Washington, Nov 4: With Hyderabad-born IITian Prem Watsa coming to its rescue, BlackBerry has abandoned its plan to sell the company after getting an investment of $1 billion from majority shareholder Fairfax Financial and some institutional investors.
In an announcement in Waterloo, Ontario, Monday, the Canadian smartphone company said on completion of the transaction, Watsa, 61, chairman and CEO of Toronto-based Fairfax, will be appointed Lead Director.
Watsa, who has been variously described as “Canada’s Warren Buffett”, and “billionaire king of lost causes”, will also serve as chair of the compensation, nomination and governance committee.
Thorsten Heins is stepping down as chief executive officer.
John S. Chen, former CEO of Sybase and Siemens, will serve as interim CEO, said the company. He was also appointed executive chair of BlackBerry’s board of directors.
Under the deal, Fairfax and other institutional investors will invest in BlackBerry through a $1 billion private placement of convertible debentures with Fairfax acquiring 250 million principal amount of the debentures.
The transaction is expected to be completed in the next two weeks.
“Fairfax is a long-time supporter, investor and partner to BlackBerry and, with this investment, reinforces its deep commitment to the future success of this company,” said Watsa.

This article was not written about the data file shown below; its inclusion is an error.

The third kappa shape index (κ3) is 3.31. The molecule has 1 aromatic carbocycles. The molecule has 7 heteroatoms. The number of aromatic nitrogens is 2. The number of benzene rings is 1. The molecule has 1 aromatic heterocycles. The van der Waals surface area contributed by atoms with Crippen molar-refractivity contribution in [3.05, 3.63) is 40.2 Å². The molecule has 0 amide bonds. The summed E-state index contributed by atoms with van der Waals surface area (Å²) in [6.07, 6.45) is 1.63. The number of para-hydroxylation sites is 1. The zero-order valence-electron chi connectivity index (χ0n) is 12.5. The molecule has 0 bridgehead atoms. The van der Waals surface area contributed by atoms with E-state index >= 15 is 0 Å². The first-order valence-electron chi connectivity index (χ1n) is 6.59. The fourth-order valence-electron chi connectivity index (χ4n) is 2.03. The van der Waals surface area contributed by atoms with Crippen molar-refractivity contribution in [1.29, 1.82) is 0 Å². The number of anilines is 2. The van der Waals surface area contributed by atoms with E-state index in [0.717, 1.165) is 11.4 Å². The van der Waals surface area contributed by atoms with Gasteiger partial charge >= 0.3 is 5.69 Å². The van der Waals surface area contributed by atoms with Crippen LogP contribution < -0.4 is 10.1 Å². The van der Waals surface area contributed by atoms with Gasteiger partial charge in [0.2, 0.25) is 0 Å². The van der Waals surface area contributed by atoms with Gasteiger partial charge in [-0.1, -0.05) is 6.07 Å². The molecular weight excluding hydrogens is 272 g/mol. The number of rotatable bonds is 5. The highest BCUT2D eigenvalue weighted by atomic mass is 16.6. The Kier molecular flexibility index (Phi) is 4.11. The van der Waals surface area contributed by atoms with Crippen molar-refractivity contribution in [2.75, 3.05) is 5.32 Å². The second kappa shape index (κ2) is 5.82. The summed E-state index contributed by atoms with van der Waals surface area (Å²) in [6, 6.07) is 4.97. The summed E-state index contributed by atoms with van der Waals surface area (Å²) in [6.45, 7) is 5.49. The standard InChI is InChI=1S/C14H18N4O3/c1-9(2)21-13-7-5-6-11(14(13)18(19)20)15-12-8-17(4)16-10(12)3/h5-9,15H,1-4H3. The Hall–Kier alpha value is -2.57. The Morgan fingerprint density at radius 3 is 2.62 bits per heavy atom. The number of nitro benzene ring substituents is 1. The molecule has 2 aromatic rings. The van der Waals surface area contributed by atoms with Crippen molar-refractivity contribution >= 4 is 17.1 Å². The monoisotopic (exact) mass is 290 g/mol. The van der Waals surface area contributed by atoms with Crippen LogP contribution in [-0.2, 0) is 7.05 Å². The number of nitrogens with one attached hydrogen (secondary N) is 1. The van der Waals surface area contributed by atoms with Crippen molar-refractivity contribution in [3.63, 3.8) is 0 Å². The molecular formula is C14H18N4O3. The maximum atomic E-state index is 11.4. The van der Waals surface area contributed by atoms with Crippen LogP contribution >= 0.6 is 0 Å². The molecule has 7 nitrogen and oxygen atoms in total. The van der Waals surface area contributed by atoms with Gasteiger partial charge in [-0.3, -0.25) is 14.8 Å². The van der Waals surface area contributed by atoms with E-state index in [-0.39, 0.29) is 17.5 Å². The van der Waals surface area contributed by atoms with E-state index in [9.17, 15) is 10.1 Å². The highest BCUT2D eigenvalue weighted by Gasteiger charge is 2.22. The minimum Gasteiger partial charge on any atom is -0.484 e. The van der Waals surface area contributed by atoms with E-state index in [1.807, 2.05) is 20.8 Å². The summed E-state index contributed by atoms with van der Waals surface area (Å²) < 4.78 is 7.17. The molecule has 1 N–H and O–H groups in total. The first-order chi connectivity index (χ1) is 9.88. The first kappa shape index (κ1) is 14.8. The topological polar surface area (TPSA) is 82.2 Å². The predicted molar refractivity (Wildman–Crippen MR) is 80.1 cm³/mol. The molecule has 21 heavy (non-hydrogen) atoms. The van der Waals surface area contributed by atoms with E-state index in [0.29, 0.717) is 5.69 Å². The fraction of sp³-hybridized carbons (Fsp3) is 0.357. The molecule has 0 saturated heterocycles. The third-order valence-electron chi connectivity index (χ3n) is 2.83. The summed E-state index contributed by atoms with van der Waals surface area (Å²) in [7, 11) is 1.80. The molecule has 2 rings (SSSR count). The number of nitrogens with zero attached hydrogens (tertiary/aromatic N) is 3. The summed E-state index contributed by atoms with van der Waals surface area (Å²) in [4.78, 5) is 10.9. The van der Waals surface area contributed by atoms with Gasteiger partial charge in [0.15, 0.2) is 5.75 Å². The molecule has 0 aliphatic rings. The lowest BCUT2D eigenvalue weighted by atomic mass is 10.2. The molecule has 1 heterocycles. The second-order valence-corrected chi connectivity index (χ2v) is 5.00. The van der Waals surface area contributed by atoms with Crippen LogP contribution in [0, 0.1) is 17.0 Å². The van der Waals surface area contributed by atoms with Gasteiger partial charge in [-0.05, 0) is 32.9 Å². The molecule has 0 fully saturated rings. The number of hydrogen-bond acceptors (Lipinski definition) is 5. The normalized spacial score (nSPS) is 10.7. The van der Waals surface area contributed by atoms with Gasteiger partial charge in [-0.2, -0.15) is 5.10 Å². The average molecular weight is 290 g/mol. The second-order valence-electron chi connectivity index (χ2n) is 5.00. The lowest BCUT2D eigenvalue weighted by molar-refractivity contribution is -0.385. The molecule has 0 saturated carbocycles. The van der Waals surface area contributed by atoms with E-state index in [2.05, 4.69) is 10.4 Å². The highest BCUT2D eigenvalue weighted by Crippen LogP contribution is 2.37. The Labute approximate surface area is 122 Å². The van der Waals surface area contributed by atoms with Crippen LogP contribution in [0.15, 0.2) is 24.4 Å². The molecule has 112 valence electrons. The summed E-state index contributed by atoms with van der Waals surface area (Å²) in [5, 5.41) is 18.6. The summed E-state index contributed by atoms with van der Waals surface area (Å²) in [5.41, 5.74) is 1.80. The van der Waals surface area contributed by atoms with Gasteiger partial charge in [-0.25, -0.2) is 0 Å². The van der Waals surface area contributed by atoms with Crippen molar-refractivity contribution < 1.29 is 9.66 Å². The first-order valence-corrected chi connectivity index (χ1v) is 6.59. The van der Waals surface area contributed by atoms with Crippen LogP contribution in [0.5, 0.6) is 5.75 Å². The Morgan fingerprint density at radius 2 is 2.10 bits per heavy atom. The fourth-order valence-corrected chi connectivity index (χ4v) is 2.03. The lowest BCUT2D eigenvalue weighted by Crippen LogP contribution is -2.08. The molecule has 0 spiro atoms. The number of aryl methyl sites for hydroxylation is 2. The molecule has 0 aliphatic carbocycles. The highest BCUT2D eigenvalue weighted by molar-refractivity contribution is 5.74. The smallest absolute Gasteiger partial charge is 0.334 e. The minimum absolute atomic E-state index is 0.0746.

“I look forward to rejoining the BlackBerry Board and to working with the other directors and management team, under John Chen’s leadership, to shape the next stage of BlackBerry’s strategy and growth,” he added.
Watsa has been chairman and CEO of Fairfax, “a financial services holding company whose corporate objective is to achieve a high rate of return on invested capital and build long-term shareholder value”, since 1985.
He is also vice president of Hamblin Watsa Investment Counsel Ltd since 1985.
Hyderabad-born Watsa completed his bachelor’s degree in chemical engineering from the Indian Institute of Technology, Madras, in 1971.
He joined BlackBerry’s board in early 2012 when Fairfax moved to become the Waterloo firm’s biggest shareholder, joining the board to help implement a turnaround plan. He resigned in mid-August as Fairfax was circling in with a bid to take BlackBerry private.
According to his biography as chancellor of the University of Waterloo, Watsa moved to Ontario in 1972 and later completed an MBA from the University of Western Ontario.
Watsa’s early career saw him begin work at Confederation Life Insurance Co. in Toronto, serving as vice-president of Confederation Life Investment Counsel from 1974 to 1983.
(Arun Kumar can be contacted at firstname.lastname@example.org)